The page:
Immediately after your injury, you should use the RICE method. You can also take over-the-counter anti-inflammatory medications to keep the swelling down and reduce your pain.
If your pain persists, even if your symptoms seem mild, we recommend that you see our orthopedic specialists for an accurate diagnosis. If you have a meniscus tear, we have the advanced technology to determine the location and severity of your injury.
Once diagnosed, we can offer a personalized treatment plan to get you back on your feet comfortably again. We provide many methods of treatment to preserve your meniscus by repairing or removing the damaged part.
If you have a meniscus tear, dont delay making an appointment with our team. at the office nearest you in Metairie, Chalmette, or Covington, Louisiana.
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Types Of Meniscal Tears
Meniscal tears come in a variety of different types, which can affect potential treatments, symptoms or relevance.
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Will Walking On A Torn Meniscus Make It Worse
In cases with acute tears, you may be able to walk around with only slight discomfort or minimal pain. However, if youre noticing increased pain or have a severe tear, you should avoid walking on it until some pain starts to dissipate.
Some research shows that bearing weight after surgery does not cause any additional long-term damage. You can discuss with a doctor what you are and arent comfortable with to figure out if walking is a good idea.
Can A Torn Meniscus Heal On Its Own
Meniscus tears are among the most typical knee injuries. Professional athletes, especially those who play contact sports, are at risk for meniscus tears. However, anybody at any age can tear a meniscus. When people talk about torn cartilage in the knee, they are generally referring to a torn meniscus.
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How Can I Prevent A Torn Meniscus
It can be hard to prevent an accidental injury. But you can reduce your risk of a torn meniscus if you:
- Strengthen the muscles that support and stabilize your knee.
- Wear a knee brace if you know your knee is unstable or weak.
- Work up slowly to more intense exercise activity.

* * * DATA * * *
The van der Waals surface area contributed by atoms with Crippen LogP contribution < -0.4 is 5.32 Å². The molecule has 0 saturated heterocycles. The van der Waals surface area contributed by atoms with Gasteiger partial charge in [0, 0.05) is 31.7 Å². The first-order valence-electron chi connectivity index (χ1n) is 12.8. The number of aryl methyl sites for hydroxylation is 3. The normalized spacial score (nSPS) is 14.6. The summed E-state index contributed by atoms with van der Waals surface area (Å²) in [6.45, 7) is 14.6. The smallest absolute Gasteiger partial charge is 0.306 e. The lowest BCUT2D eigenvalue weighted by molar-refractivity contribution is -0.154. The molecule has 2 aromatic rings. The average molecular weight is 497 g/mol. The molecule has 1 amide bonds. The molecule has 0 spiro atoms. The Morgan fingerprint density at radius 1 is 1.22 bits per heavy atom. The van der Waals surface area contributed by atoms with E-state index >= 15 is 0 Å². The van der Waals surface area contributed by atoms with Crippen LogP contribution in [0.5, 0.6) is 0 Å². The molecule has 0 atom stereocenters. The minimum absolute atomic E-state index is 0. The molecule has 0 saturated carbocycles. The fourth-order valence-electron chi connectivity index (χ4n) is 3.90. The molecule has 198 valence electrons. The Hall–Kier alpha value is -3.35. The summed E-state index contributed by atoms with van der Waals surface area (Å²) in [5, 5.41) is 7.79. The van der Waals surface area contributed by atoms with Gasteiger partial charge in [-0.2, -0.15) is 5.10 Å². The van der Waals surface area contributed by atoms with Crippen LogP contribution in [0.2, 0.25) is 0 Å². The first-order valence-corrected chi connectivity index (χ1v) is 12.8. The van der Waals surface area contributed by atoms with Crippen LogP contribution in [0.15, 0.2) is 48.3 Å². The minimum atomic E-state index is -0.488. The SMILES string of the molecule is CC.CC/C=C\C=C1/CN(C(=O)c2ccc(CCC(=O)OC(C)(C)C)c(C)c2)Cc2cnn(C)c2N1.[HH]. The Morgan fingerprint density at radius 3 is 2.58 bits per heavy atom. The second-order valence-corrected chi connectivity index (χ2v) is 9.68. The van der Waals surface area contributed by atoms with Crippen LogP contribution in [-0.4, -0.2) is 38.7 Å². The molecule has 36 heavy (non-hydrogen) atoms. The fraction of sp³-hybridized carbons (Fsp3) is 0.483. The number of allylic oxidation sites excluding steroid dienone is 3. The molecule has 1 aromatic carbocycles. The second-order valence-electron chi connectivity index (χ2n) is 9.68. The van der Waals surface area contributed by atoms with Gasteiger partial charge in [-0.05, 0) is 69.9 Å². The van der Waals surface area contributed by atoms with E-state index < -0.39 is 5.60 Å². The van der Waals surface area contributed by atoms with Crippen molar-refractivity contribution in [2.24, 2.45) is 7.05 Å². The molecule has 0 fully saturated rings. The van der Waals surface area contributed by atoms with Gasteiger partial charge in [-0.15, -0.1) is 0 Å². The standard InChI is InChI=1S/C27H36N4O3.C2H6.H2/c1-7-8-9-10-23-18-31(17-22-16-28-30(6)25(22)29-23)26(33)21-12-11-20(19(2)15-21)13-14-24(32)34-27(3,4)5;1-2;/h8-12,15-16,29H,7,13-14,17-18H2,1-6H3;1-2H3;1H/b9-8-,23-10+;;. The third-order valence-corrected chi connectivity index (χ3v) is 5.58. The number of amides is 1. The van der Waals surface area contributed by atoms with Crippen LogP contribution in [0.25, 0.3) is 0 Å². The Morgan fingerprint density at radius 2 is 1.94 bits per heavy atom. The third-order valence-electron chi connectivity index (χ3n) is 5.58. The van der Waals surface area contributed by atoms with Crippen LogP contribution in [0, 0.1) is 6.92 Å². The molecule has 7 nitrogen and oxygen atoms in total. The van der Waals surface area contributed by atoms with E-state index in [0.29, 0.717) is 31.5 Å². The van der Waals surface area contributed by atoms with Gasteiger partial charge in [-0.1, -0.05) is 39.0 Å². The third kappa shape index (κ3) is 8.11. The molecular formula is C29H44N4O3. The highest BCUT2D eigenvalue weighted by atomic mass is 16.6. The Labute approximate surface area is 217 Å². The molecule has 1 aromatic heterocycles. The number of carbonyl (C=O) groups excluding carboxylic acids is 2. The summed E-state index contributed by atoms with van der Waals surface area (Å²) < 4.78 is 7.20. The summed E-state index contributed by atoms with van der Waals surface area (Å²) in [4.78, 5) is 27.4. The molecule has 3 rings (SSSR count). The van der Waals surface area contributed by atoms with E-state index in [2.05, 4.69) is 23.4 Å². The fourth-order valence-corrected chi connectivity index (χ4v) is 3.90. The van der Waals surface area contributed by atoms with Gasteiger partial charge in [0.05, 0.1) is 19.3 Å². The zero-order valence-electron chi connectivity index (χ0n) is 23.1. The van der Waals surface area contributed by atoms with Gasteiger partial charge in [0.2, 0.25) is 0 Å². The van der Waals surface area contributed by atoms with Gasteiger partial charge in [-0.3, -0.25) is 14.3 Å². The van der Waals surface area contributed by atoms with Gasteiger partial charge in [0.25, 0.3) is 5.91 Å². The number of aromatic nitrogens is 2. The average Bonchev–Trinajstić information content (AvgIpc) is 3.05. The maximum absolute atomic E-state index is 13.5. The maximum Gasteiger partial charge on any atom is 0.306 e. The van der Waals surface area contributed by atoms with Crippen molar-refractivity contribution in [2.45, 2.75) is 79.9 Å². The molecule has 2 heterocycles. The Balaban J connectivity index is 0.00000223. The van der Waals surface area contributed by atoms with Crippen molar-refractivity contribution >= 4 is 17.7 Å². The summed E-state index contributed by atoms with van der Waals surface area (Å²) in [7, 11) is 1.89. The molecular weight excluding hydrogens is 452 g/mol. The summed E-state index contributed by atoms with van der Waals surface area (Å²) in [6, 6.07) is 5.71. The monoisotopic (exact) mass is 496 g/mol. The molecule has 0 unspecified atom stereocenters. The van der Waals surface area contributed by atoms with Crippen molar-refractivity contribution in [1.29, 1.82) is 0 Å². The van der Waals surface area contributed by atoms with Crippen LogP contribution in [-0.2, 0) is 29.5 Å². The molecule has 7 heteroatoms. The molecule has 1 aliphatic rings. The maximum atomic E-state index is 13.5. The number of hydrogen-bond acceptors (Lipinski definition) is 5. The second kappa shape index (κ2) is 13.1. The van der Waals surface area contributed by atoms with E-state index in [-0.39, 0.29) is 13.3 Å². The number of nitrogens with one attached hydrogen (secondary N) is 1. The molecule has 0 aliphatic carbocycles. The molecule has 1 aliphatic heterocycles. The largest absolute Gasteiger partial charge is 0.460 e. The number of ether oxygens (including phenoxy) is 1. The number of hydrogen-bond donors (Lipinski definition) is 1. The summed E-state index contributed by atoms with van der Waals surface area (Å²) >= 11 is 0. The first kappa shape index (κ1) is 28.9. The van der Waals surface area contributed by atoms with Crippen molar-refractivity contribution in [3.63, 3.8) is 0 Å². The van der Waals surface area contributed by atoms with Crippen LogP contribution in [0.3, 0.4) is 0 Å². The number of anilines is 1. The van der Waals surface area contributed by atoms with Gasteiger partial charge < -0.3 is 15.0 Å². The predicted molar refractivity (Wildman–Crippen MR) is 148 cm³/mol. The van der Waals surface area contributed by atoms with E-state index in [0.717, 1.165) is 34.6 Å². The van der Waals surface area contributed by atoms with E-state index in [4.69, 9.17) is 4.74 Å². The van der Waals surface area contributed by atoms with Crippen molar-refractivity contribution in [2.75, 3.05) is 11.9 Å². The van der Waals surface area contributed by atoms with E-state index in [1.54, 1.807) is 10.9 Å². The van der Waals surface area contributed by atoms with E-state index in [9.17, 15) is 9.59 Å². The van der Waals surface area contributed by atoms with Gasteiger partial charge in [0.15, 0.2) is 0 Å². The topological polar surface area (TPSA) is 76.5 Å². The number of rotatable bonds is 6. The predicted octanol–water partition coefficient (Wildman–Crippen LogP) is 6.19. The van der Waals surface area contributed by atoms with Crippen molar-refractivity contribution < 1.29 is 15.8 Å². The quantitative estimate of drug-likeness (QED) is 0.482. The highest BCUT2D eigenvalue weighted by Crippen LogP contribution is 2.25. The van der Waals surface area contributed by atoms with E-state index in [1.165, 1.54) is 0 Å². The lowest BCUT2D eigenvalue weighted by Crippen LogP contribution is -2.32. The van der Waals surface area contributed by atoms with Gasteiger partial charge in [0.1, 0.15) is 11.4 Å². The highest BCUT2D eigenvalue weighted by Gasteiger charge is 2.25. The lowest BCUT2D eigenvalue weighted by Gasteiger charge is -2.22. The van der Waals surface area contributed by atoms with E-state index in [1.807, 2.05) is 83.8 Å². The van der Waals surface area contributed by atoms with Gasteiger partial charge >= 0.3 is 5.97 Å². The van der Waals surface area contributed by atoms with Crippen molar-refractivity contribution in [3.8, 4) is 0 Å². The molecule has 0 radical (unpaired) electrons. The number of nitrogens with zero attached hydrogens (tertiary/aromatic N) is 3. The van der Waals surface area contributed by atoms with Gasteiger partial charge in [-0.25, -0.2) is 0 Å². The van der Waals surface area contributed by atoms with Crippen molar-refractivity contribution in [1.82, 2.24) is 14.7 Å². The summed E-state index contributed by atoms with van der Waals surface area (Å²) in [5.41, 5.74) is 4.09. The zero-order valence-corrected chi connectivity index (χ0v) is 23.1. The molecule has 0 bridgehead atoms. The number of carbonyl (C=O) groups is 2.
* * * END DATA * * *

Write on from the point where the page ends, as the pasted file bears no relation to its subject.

- Wear athletic shoes that are appropriate for the sport youre doing.
Does The Meniscus Heal On Its Own
Asked by: Miss Alvena Brekke
In the case of meniscus tears, some people think the injury will heal over time on its own. But the truth is that there are different types of meniscus tears and some tears won’t heal without treatment. If your tear is on the outer one-third of the meniscus, it may heal on its own or be repaired surgically.
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When And What Type Of Surgery Would Be Necessary To Repair The Meniscus Tear
There are two main treatments for a meniscus tear, either cut out the torn part or repair the torn part. Learn more about meniscus transplants. As we learn more and more about the importance of the meniscus in preventing joint damage, repair techniques continue to expand. Dr. Van Thiel believes in saving or preserving the meniscus whenever possible. This helps keep the knee healthy and working well without pain into the future. Even though we do everything we can to save and repair the meniscus, unfortunately some tears are not repairable and the torn part must be removed. Regardless, meniscus surgery has a very high rate of success in decreasing pain and getting patients back to an active lifestyle.
Dr. Van Thiel treats patients from all over Wisconsin and Illinois including Rockford, Elgin, Huntley, Dekalb, Crystal Lake, Barrington, McHenry, and Beloit.
What’s The Treatment For A Meniscus Tear
Treatment for meniscal tears depends on the size and location of the tear. Other factors which influence treatment include age, activity level and related injuries. The outer portion of the meniscus, often referred to as the âred zone,â has a good blood supply and can sometimes heal on its own if the tear is small. In contrast, the inner two thirds of the meniscus, known as the âwhite zone,â does not have a good blood supply. Tears in this region will not heal on their own as this area lacks blood vessels to bring in healing nutrients.
Happily, not all meniscal tears require surgery. If your knee is not locking up, is stable, and symptoms resolve, nonsurgical treatment may suffice. To speed the recovery, you can:
These conservative treatments, however, aren’t always enough. If a tear is large, unstable, or causing locking symptoms surgery may be required to either repair or remove unstable edges. The procedure is usually pretty simple, and you can often go home the same day. You may need a brace afterward for protection if a repair is performed.
For 85% to 90% of people who get the surgery for a meniscus tear, the short-term results are good to excellent. But in the long-term, people who have a large meniscal injury that is unrepairable may be at a higher risk of developing knee arthritis.